Some of the Smallest Novels are the Best
A novel doesn’t have to clock in at Tolstoy or Pynchon proportions to be good. In fact, some of the very best are the shortest. The novella is not dead, it’s just a dead term of classification. Not everybody uses it, so there may be a few excellent novels out there lurking in the bushes of popular culture, hardly weighing more than 50, 000 words when wet, and calling themselves something titular followed by A NOVEL.
These shorties (or shawties if Justin Bieber read books) are not interested in terms. They’re out for a good time. A storied good time. And you’d like them too, if you’d only give those small fries a fighting chance. Some don’t even require ketchup. They’re ketchup flavored already. So step away from the condiments….That’s right and step on over to the novella buffet counter. We’ve cooked up all your favorites in tapas sized plates.
There’s classic dishes I’m sure you’ve tasted before like Ray Bradbury’s Farenheit 451, hardly 45,000 words long. Edith Wharton’s Ethan Frome, a favorite of mine, is only 35,043 words. 47,180 for The Red Badge of Courage by Stephen Crane and 47,094 for The Great Gatsby by that guy who keeps going to the bathroom with Hemingway in A Moveable Feast. Of Mice and Men is 29,572 words and Steinbeck has a suite of others just as terse. Cannery Row, Red Pony, The Pearl — all champion feather weights.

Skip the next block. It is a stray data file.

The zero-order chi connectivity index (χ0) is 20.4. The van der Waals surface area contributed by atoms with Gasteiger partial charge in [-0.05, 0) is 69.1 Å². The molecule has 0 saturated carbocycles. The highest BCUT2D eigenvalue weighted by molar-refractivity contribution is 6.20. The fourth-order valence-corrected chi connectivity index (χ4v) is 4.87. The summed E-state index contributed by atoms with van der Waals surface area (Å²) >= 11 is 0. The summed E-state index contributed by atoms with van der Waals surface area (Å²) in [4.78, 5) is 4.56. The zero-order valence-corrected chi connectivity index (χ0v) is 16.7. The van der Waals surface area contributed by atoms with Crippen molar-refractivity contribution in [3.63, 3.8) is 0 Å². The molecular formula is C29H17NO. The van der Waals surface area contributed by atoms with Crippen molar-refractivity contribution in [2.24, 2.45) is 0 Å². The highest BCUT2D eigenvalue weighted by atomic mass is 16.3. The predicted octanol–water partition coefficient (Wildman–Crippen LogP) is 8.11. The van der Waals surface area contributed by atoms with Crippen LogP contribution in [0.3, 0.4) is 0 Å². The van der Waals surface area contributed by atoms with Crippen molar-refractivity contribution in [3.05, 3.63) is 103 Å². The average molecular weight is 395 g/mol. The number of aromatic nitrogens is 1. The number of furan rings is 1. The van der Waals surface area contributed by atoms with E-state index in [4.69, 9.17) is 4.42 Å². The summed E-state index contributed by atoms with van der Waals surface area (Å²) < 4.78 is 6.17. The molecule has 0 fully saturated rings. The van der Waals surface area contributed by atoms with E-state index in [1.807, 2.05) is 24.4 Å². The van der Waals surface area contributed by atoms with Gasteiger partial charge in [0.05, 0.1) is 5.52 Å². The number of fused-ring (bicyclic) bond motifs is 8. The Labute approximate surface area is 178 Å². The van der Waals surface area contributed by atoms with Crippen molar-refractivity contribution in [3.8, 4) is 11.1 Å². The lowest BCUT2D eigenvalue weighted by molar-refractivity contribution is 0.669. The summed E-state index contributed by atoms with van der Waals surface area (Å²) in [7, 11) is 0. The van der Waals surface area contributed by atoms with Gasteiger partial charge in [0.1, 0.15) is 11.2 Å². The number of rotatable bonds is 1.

But you don’t have to drift back in time or smoke cigarettes with pompous holders attached or call anyone “Sport” to enjoy a good short novel. There’s plenty of slim contemporaries to knock your socks off.
Try Viola Canales’ The Tequila Worm. It’s the kind of story that rivals the patience of Marquez’s long-range storytelling, while trimming its years of solitude down to a svelte 42,000 words.
There’s also Pamela Erens’ The Understory (2007, Winner of the Ironweed Press Fiction Prize). It’s about twins, obsession, bonsai gardening, architecture, and nothing at all. The real drama that unfolds in these 143 pages is more about the scalpel sharp, award winning prose style, slicing life lessons sashimi thin with every taut sentence.
But my personal favorite is Nicholson Baker’s The Mezzanine. This book does with footnotes what Eddie Van Halen does with hammer fingers on an electric guitar. It’s a sleek, melancholic stroll through a lonely office after hours by a middle-aged man contemplating the edge of his own fragile existence as well as the proper way to load a stapler and the appropriate distance to stand from the urinal in the men’s room. And unlike many of these other world-class half pints, Nicholson’s brilliant novella makes its own compression an intricate and essential part of the story.
Novellas or really really short novels, whatever they’re called, are among the very best reading and writing around.